Jewish scholar Israel Charny on Armenian Genocide: ‘I support the increasing pressure towards getting reparations’

By Nvard Chalikyan

“I totally support the increasing pressure in every possible and legal way towards getting reparations… We together have the power, and we should be using it in every international law and diplomatic situation demanding reparations”. Israel Charny

Dr. Israel Charny, renowned scholar of genocide studies, Director of the Institute on the Holocaust and Genocide in Jerusalem speaks about the Armenian Genocide in the video interview to

Telling the story of how he started researching this topic, he recalls reading first time about it in an article titled “The unremembered Genocide” in Commentary magazine published by the American-Jewish committee.

“I was amazed that I didn’t know anything about it and kept that in my head and my heart”, – he says. Some time after that he recalls meeting a Turkish couple (psychologists) at a professional meeting of doctors. When he asked them in a casual conversation about what the Turks had done to the Armenians, referring to the article in the magazine, they both suddenly turned their backs to him and walked away without saying a word and never spoke to him again.

“From that day I was a student of the denial of the Armenian Genocide”, – he says.

He believes it is important to speak about the Armenian Genocide as well as other genocides today because this is as much a contemporary issue.

“The Armenian Genocide is of enormous importance first of all for the dignity and honour of the Armenian people… and secondly, the Armenian Genocide, like all genocides, is a voice into what is happening now in the world and what is going to happen in the future of our world, because genocide has not ended”, – he says.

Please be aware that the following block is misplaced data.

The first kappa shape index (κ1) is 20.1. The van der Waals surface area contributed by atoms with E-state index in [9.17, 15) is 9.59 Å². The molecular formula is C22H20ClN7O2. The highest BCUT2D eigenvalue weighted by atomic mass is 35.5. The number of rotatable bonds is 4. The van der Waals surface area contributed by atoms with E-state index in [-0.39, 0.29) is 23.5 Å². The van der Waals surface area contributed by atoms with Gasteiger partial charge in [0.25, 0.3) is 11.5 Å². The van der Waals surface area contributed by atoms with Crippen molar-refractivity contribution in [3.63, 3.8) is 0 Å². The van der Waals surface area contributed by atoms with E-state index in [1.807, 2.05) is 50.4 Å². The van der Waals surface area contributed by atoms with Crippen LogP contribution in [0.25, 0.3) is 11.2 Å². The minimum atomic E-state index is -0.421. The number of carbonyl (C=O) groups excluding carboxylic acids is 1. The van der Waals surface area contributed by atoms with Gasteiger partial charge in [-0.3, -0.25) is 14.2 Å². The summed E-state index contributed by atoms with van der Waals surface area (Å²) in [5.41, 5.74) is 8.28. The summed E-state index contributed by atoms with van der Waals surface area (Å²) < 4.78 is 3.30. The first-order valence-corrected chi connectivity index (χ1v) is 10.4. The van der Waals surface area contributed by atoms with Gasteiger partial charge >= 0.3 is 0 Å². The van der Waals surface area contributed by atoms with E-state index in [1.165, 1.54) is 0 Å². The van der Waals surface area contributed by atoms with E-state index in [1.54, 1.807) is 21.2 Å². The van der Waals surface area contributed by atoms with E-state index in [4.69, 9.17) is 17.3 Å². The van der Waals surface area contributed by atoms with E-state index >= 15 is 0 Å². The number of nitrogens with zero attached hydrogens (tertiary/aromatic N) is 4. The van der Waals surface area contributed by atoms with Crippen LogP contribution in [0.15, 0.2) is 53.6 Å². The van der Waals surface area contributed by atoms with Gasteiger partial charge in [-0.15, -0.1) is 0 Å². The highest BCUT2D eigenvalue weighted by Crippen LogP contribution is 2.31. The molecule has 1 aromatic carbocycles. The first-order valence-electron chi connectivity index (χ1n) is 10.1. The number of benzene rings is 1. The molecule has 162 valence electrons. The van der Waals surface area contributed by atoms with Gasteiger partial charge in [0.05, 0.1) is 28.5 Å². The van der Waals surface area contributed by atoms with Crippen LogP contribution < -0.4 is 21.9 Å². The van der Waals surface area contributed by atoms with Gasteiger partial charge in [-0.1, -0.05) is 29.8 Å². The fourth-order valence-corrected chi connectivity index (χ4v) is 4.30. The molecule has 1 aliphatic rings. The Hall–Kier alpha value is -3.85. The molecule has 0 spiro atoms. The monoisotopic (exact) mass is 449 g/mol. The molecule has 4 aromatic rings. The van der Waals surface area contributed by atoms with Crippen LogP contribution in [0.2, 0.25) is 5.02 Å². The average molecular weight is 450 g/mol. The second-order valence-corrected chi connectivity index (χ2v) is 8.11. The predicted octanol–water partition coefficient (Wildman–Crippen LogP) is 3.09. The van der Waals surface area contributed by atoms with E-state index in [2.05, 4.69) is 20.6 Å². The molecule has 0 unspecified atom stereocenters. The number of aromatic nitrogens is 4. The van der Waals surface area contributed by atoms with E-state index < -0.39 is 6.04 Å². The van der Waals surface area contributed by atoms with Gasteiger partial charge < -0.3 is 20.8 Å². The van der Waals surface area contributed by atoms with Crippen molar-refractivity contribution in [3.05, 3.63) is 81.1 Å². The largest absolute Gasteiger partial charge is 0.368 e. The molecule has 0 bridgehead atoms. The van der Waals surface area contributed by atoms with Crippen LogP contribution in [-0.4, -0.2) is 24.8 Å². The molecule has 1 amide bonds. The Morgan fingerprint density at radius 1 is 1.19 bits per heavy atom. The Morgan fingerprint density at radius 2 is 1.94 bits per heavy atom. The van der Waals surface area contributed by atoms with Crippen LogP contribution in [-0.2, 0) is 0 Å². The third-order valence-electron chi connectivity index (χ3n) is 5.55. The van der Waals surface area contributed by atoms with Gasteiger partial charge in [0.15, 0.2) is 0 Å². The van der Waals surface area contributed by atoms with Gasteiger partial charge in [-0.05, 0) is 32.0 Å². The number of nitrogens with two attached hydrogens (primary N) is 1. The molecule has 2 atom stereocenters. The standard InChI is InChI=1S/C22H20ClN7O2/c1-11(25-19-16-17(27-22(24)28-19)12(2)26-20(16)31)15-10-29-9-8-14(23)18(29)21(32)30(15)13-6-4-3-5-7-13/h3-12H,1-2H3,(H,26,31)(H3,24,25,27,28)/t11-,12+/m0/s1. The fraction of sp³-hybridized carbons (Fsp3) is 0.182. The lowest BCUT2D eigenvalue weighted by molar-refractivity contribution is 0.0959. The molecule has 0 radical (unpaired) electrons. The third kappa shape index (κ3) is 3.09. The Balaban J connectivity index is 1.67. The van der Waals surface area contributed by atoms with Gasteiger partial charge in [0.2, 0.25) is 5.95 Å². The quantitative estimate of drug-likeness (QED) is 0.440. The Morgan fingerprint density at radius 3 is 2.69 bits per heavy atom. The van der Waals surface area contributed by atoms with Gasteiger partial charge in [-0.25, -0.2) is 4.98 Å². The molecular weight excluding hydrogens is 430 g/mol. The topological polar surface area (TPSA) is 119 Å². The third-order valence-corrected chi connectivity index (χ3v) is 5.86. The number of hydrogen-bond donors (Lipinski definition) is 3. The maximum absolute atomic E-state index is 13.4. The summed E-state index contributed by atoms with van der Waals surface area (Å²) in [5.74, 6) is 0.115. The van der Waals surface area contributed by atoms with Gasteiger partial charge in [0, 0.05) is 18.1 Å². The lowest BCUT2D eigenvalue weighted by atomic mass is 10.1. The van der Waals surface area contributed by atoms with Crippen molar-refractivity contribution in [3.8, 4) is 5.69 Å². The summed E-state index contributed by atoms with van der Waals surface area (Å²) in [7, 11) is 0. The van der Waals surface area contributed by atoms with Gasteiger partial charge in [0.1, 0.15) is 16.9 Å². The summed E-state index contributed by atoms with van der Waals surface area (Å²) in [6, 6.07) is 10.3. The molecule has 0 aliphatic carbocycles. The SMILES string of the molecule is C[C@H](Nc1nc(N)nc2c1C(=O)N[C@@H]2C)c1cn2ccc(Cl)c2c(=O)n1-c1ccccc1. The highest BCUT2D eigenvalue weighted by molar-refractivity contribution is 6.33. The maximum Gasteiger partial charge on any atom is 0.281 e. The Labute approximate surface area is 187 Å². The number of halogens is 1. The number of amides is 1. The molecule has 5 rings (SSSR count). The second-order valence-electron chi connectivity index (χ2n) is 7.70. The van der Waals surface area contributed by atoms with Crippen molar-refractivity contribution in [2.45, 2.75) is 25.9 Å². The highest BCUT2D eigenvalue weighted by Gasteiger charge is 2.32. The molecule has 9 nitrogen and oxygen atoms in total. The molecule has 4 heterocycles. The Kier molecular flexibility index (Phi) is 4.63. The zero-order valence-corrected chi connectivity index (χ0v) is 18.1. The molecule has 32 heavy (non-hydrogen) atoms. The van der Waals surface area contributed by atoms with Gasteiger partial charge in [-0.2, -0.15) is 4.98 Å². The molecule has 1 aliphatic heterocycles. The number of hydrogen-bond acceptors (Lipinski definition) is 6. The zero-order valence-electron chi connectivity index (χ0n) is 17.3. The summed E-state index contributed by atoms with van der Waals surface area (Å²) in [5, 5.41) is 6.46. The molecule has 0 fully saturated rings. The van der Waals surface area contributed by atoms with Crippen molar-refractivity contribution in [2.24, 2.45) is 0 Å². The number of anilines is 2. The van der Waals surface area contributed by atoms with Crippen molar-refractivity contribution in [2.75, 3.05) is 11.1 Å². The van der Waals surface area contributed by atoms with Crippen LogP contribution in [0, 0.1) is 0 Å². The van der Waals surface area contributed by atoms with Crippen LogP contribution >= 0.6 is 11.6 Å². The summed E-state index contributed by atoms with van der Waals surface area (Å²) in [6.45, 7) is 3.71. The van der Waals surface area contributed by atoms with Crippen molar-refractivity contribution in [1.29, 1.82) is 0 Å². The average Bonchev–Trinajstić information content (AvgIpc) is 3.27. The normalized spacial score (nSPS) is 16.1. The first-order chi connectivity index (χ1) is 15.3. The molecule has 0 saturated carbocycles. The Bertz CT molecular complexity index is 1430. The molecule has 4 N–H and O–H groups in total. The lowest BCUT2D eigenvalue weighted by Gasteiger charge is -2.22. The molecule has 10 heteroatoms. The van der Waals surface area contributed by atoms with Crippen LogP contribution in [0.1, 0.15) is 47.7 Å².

“It is not an event of the past alone; it is an event that human beings do now and will be doing until we develop the tools for stopping it. There are murderers in this world – they are called governments, political parties, revolutionary movements… every group that takes on itself killing civilians who are not armed is committing genocide”, – he notes, adding “Armenian Genocide is of the people whom I have gotten to love, and many people do; you have a culture that has a beauty to it; it has a message to it, a music to it… So there is a special personal interest as well in the history of the Armenian Genocide”.

As for the reasons why the Jewish people have been the only victim group who have received compensations for the genocide perpetrated against them (which is not the case with the Armenians given the Turkish denial and other factors), professor Charny says that this fact shows the difference between the Germans and the Turks in terms of acknowledging and paying compensation for a similar crime they committed.

“I totally support the increasing pressure in every possible and legal way towards getting reparations… We together have the power, and we should be using it in every international law and diplomatic situation demanding reparations”, – he says.